Cebollas Encurtidas (Pickled Onions)
This recipe has its origins in Ecuador: It’s a vinegar-pickled onion. In Ecuador, it calls for cebolla paiteña, a smaller and spicier onion than those we get in the United States. “Our fermented adaptation is delicious,” says author Kirsten Shockey.
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Shop IngredientsHow this works
- Fermentation vessel: 1 quart or larger jar
- 3 red onions, sliced
- Unrefined sea salt
- Juice of 3 limes
- 1 tablespoon lime zest (optional)
- With a stainless-steel knife, trim onions by making shallow, cone-shaped cuts on both ends. Peel away the papery outer layers of skin and any damaged or discolored layers. With the same knife or a mandoline, thinly slice onions crosswise to make rings. Transfer to a large bowl, and sprinkle in 1 tablespoon of the salt, working it in with your hands. Taste, and sprinkle in more salt as needed to achieve a salty flavor that’s not overwhelming. Add lime juice and optional zest to increase flavor.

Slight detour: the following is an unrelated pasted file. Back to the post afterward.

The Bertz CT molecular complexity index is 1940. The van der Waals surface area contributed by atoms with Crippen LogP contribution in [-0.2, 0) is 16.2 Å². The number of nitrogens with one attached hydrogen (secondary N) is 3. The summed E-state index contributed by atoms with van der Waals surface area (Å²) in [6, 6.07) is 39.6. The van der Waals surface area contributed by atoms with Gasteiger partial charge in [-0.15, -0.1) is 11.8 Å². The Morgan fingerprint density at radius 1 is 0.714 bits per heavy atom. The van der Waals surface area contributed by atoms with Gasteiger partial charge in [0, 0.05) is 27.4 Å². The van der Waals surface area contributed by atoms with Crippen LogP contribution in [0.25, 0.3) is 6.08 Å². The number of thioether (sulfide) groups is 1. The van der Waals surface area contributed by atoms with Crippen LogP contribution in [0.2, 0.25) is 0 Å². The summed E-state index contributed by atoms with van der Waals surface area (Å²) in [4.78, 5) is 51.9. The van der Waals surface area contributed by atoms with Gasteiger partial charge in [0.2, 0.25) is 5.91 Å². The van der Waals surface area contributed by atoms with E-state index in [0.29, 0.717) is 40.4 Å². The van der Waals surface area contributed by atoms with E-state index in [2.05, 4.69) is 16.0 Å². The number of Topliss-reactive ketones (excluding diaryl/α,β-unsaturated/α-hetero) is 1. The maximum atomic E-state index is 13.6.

- At this point there is brine building at the bottom. Press your onions into a jar or crock. More brine will release at this stage, and you should see brine above the onions. Top the ferment with a quart-sized ziptop bag. Press the plastic down onto the top of the ferment, and then fill it with water and seal; this will act as both follower and weight.
- Set aside on a baking sheet to ferment, somewhere out of direct sunlight, and cool for 7 to 14 days. Check daily to make sure onions are submerged, pressing down as needed to bring the brine to the surface. You may see scum on top; it’s generally harmless, but if you see mold, scoop it out.
- You can start to test the ferment on day 7. It’s ready when the onions are translucent, have lost their sharp bite and are pickle-y tasting without the strong acidity of vinegar.
- Store in jars, leaving as little headroom as possible, and tamping the onions down under the brine. Tighten the lids; then store in the fridge. This ferment will keep, refrigerated, for 18 months.
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